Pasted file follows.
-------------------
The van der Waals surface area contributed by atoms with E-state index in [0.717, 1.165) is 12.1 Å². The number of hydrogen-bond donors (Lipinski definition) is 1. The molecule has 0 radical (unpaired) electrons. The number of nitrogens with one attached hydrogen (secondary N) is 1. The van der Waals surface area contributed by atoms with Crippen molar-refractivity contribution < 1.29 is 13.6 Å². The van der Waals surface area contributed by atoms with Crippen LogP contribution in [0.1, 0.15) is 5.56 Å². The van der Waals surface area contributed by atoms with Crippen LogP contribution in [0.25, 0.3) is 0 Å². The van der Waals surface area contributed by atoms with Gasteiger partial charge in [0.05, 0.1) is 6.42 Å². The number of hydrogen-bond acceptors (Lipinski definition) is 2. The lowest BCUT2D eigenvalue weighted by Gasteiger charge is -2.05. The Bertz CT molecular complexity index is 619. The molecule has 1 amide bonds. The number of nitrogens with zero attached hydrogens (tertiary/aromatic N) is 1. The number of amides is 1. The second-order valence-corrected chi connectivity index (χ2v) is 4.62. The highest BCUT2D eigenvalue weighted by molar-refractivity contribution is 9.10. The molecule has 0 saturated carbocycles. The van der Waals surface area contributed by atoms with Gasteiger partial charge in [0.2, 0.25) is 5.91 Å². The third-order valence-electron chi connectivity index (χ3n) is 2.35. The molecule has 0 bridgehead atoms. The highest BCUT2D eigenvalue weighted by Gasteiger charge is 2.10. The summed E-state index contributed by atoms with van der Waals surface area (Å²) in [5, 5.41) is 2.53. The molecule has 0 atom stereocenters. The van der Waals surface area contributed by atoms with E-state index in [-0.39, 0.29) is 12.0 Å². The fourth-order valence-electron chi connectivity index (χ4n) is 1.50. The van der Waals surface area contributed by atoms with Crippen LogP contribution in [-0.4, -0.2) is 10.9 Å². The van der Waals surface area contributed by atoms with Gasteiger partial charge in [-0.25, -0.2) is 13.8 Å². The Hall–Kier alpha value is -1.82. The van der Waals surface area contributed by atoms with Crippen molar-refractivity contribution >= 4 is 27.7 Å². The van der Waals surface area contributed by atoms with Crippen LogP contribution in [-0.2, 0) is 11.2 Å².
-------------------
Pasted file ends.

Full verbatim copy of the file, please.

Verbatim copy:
The van der Waals surface area contributed by atoms with E-state index in [0.717, 1.165) is 12.1 Å². The number of hydrogen-bond donors (Lipinski definition) is 1. The molecule has 0 radical (unpaired) electrons. The number of nitrogens with one attached hydrogen (secondary N) is 1. The van der Waals surface area contributed by atoms with Crippen molar-refractivity contribution < 1.29 is 13.6 Å². The van der Waals surface area contributed by atoms with Crippen LogP contribution in [0.1, 0.15) is 5.56 Å². The van der Waals surface area contributed by atoms with Crippen LogP contribution in [0.25, 0.3) is 0 Å². The van der Waals surface area contributed by atoms with Gasteiger partial charge in [0.05, 0.1) is 6.42 Å². The number of hydrogen-bond acceptors (Lipinski definition) is 2. The lowest BCUT2D eigenvalue weighted by Gasteiger charge is -2.05. The Bertz CT molecular complexity index is 619. The molecule has 1 amide bonds. The number of nitrogens with zero attached hydrogens (tertiary/aromatic N) is 1. The number of amides is 1. The second-order valence-corrected chi connectivity index (χ2v) is 4.62. The highest BCUT2D eigenvalue weighted by molar-refractivity contribution is 9.10. The molecule has 0 saturated carbocycles. The van der Waals surface area contributed by atoms with Gasteiger partial charge in [0.2, 0.25) is 5.91 Å². The third-order valence-electron chi connectivity index (χ3n) is 2.35. The molecule has 0 bridgehead atoms. The highest BCUT2D eigenvalue weighted by Gasteiger charge is 2.10. The summed E-state index contributed by atoms with van der Waals surface area (Å²) in [5, 5.41) is 2.53. The molecule has 0 atom stereocenters. The van der Waals surface area contributed by atoms with E-state index in [-0.39, 0.29) is 12.0 Å². The fourth-order valence-electron chi connectivity index (χ4n) is 1.50. The van der Waals surface area contributed by atoms with Crippen LogP contribution in [-0.4, -0.2) is 10.9 Å². The van der Waals surface area contributed by atoms with Gasteiger partial charge in [-0.25, -0.2) is 13.8 Å². The Hall–Kier alpha value is -1.82. The van der Waals surface area contributed by atoms with Crippen molar-refractivity contribution >= 4 is 27.7 Å². The van der Waals surface area contributed by atoms with Crippen LogP contribution in [-0.2, 0) is 11.2 Å².